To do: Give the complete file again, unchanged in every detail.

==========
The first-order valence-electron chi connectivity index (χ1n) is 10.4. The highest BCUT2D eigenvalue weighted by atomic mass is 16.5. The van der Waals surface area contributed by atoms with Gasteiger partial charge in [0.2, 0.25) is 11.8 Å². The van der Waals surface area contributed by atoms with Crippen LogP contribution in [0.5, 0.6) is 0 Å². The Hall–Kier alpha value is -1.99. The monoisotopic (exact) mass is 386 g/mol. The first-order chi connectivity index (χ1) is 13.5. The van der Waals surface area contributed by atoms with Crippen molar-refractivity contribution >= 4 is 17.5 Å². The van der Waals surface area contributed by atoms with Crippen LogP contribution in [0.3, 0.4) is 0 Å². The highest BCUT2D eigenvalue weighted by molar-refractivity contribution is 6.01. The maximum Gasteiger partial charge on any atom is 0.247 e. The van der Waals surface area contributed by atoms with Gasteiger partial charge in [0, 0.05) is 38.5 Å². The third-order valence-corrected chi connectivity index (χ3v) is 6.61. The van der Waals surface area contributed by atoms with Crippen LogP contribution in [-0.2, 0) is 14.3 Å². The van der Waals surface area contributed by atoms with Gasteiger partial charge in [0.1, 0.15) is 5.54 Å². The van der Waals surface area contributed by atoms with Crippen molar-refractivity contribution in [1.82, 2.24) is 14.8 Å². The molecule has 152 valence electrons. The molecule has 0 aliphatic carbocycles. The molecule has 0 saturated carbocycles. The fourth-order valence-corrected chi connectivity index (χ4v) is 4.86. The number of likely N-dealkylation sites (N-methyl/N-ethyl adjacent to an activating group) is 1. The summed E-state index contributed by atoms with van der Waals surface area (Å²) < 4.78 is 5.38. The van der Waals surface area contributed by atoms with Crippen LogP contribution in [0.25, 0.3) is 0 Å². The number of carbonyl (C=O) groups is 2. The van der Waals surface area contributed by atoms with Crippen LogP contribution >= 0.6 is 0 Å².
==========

The first-order valence-electron chi connectivity index (χ1n) is 10.4. The highest BCUT2D eigenvalue weighted by atomic mass is 16.5. The van der Waals surface area contributed by atoms with Gasteiger partial charge in [0.2, 0.25) is 11.8 Å². The van der Waals surface area contributed by atoms with Crippen LogP contribution in [0.5, 0.6) is 0 Å². The Hall–Kier alpha value is -1.99. The monoisotopic (exact) mass is 386 g/mol. The first-order chi connectivity index (χ1) is 13.5. The van der Waals surface area contributed by atoms with Crippen molar-refractivity contribution >= 4 is 17.5 Å². The van der Waals surface area contributed by atoms with Crippen LogP contribution in [0.3, 0.4) is 0 Å². The highest BCUT2D eigenvalue weighted by molar-refractivity contribution is 6.01. The maximum Gasteiger partial charge on any atom is 0.247 e. The van der Waals surface area contributed by atoms with Gasteiger partial charge in [0, 0.05) is 38.5 Å². The third-order valence-corrected chi connectivity index (χ3v) is 6.61. The van der Waals surface area contributed by atoms with Crippen LogP contribution in [-0.2, 0) is 14.3 Å². The van der Waals surface area contributed by atoms with Gasteiger partial charge in [0.1, 0.15) is 5.54 Å². The van der Waals surface area contributed by atoms with Crippen molar-refractivity contribution in [1.82, 2.24) is 14.8 Å². The molecule has 152 valence electrons. The molecule has 0 aliphatic carbocycles. The molecule has 0 saturated carbocycles. The fourth-order valence-corrected chi connectivity index (χ4v) is 4.86. The number of likely N-dealkylation sites (N-methyl/N-ethyl adjacent to an activating group) is 1. The summed E-state index contributed by atoms with van der Waals surface area (Å²) < 4.78 is 5.38. The van der Waals surface area contributed by atoms with Crippen LogP contribution in [0.25, 0.3) is 0 Å². The number of carbonyl (C=O) groups is 2. The van der Waals surface area contributed by atoms with Crippen LogP contribution >= 0.6 is 0 Å².